An aimless, down-on-his-luck radio man stumbles into a new town and finds himself responsible for turning an aimless, down-on-its-luck radio station into a serious classic rock station with integrity and credibility. Making his job as the station’s new program director challenging is a crew of lovable crazies, belligerent disc jockeys, and a sexy receptionist. This is, of course, the premise of the beloved (in some circles, anyway) television situation comedy WKRP in Cincinnati, but it’s also the basis for Bill Fitzhugh’s new mystery novel, Radio Activity. Fitzhugh’s setting -- a minor FM station in small town Mississippi -- is not nearly as benign as the world of WKRP, however, and his protagonist, veteran rock DJ Rick Shannon, quickly finds himself tangled in the kind of intrigue and violence that he didn’t expect when he took the job.
Upon his arrival at WAOR in McRae, Mississippi, Shannon is railroaded by the station’s overbearing general manager into not only filling the slot left by the disappearance of the station’s top disc jockey, the “legendary” Captain Jack Carter, but also taking on the duties of the recently departed program director. At first resistant to the unexpected expansion of his job description, Shannon eventually warms up to the opportunity to create a format that will reinvigorate the tired cliché of classic rock radio. With the help of a pair of experienced jocks and a couple of enthusiastic neophytes, Shannon sets about crafting the perfect classic rock playlist.
Unfortunately, Shannon’s attention is distracted by a discovery in his new abode, the mobile home inexplicably vacated by the recently departed Captain Jack. Shannon’s perusal of Captain Jack’s impressive record collection uncovers an unlabeled tape that was, for some reason, hidden in the box that was supposed to contain Chicago IV. The contents of the tape, an incriminating telephone conversation between WAOR’s uniformly disgusting general manager and an anonymous associate, picques Shannon’s curiosity, and before he can stop himself, Shannon is playing private investigator in an attempt to figure out what happened to Captain Jack. The tape makes him suspect foul play, and the prime suspect looks to be his new boss.
The central challenge for Fitzhugh in Radio Activity is the credible transformation of a radio disc jockey into a private detective. It’s a challenge facing any author in the amateur-detective sub genre, and if Dan Brown can convince millions of people to buy an art historian as homicide sleuth in The Da Vinci Code, anything is possible. Fitzhugh, however, in contrast to Brown’s elaborate creation of relevant investigatorial expertise in his protagonist, takes the path of least resistance to character motivation; Rick Shannon decides to track down Captain Jack’s (presumed) killer, putting himself in mortal danger along the way, simply because he has nothing better to do. Perhaps it’s a satirical poke at the life of a radio disc jockey -- existence is so dull that antagonizing killers and extortionists seems like a fun diversion -- but as a convincing depiction of human behavior, it falls short.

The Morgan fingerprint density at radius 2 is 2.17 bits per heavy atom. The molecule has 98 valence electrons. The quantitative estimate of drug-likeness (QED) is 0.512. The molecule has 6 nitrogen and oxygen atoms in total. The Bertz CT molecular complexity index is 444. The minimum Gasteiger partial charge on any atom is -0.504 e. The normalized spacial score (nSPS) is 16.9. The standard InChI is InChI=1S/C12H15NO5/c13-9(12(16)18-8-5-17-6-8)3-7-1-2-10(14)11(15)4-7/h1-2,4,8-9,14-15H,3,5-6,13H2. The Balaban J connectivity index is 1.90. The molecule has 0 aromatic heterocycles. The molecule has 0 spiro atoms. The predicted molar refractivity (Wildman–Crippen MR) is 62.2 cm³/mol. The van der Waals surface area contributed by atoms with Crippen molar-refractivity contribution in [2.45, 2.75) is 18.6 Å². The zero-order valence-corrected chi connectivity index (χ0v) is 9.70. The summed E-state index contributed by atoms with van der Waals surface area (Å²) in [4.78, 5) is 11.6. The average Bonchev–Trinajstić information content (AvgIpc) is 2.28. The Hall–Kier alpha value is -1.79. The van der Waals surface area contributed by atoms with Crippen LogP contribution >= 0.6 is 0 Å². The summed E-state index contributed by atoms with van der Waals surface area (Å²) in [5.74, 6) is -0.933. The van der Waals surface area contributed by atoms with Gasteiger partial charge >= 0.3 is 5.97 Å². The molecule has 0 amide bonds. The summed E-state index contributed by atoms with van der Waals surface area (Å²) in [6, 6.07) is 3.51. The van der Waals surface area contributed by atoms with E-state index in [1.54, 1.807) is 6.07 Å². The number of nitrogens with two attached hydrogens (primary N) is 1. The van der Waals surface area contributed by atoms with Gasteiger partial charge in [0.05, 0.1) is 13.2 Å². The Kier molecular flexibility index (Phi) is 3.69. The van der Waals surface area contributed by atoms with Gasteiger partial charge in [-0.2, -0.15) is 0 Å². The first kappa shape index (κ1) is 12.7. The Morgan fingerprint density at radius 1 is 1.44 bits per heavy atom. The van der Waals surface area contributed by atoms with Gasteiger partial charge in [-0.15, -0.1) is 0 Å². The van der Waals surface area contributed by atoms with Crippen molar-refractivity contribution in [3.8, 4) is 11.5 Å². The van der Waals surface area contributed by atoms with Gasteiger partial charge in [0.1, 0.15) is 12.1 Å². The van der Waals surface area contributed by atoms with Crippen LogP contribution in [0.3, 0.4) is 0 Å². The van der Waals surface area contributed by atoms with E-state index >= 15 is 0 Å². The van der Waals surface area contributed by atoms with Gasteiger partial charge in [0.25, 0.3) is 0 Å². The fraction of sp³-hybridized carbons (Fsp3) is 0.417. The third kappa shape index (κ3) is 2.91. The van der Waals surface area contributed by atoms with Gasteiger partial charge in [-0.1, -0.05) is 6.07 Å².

Shannon’s real passion is much more believably, if not more enjoyably, represented in his revision of WAOR’s format. The staff engages in long debates about the historical time frame from which to draw the playlist, the perfect songs to play, the artists that should be defined as classic rock musicians, and the correct methods for constructing segues between songs. Ongoing one-upmanship between Shannon and the station’s most venerable DJ over who can play the most obscure, least clichéd tunes threads throughout the book. The overly enthusiastic and voluminous contemplation of music borrows from Nick Hornby’s High Fidelity, but unlike Hornby’s characters who, deep down, know that they are tunnel-visioned losers, the inhabitants of Fitzhugh’s book seem entirely unaware that anyone with less than an all-consuming interest in obscure rock music from the sixties and early seventies would find their babble hand-wringingly boring and irritatingly trivial.
Fitzhugh’s skewering of rural southern culture is merciless and anything but affectionate, but, again, his efforts are facile and uninformed. His redneck rubes are a collection of caricatures and stereotypes: the blue-eyeshadowed receptionist, the uncouth and malevolent good ol’ boy boss, the surly diner waitress, the dangerous hick lurking in the woods, the corrupt businessmen and law enforcement officers. A satire of the Deep South constructed with even an ounce of subtlety would have been infinitely less offensive, not to mention funnier and more credible. Such a satirical approach has been done well, and recently, in Larry Brown’s The Rabbit Factory, and anyone interested in a Mississipi-based crime story would do well to seek out Brown’s book instead.
As a mystery, Fitzhugh’s plot offers few surprises; everything is put on the table almost from the beginning, and we’re left only with the problem of sorting out the names and dates. Only the most inattentive of readers -- or perhaps disc jockeys who smoke too much dope -- will have any trouble figuring out who did what to whom well before the end of the book. Combined with the musical navel-gazing, the elementary cultural satire, and the somnambulistic character development, the book’s lack of suspense turns the whole thing into a three-hundred-page sleep aid.